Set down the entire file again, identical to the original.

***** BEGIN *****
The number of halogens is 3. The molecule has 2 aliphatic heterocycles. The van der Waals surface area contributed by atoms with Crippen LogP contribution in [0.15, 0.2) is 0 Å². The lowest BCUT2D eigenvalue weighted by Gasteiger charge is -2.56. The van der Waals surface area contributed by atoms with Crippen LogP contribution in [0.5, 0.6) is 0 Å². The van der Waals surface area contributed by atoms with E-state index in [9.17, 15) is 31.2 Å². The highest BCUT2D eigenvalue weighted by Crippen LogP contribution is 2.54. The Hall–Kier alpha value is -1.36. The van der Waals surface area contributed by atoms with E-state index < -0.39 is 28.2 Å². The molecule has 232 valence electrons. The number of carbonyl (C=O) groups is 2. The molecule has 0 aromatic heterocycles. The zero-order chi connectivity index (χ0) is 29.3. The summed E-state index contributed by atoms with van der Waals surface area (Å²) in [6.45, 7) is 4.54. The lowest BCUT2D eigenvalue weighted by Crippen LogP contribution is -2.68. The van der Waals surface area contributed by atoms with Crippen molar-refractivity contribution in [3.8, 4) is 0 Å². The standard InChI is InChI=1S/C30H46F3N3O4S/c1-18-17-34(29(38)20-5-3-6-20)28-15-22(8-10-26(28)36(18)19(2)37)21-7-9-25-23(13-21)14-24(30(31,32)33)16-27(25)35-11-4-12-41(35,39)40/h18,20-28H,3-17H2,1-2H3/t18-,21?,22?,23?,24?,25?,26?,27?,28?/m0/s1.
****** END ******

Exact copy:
The number of halogens is 3. The molecule has 2 aliphatic heterocycles. The van der Waals surface area contributed by atoms with Crippen LogP contribution in [0.15, 0.2) is 0 Å². The lowest BCUT2D eigenvalue weighted by Gasteiger charge is -2.56. The van der Waals surface area contributed by atoms with Crippen LogP contribution in [0.5, 0.6) is 0 Å². The van der Waals surface area contributed by atoms with E-state index in [9.17, 15) is 31.2 Å². The highest BCUT2D eigenvalue weighted by Crippen LogP contribution is 2.54. The Hall–Kier alpha value is -1.36. The van der Waals surface area contributed by atoms with E-state index < -0.39 is 28.2 Å². The molecule has 232 valence electrons. The number of carbonyl (C=O) groups is 2. The molecule has 0 aromatic heterocycles. The zero-order chi connectivity index (χ0) is 29.3. The summed E-state index contributed by atoms with van der Waals surface area (Å²) in [6.45, 7) is 4.54. The lowest BCUT2D eigenvalue weighted by Crippen LogP contribution is -2.68. The van der Waals surface area contributed by atoms with Crippen molar-refractivity contribution in [3.8, 4) is 0 Å². The standard InChI is InChI=1S/C30H46F3N3O4S/c1-18-17-34(29(38)20-5-3-6-20)28-15-22(8-10-26(28)36(18)19(2)37)21-7-9-25-23(13-21)14-24(30(31,32)33)16-27(25)35-11-4-12-41(35,39)40/h18,20-28H,3-17H2,1-2H3/t18-,21?,22?,23?,24?,25?,26?,27?,28?/m0/s1.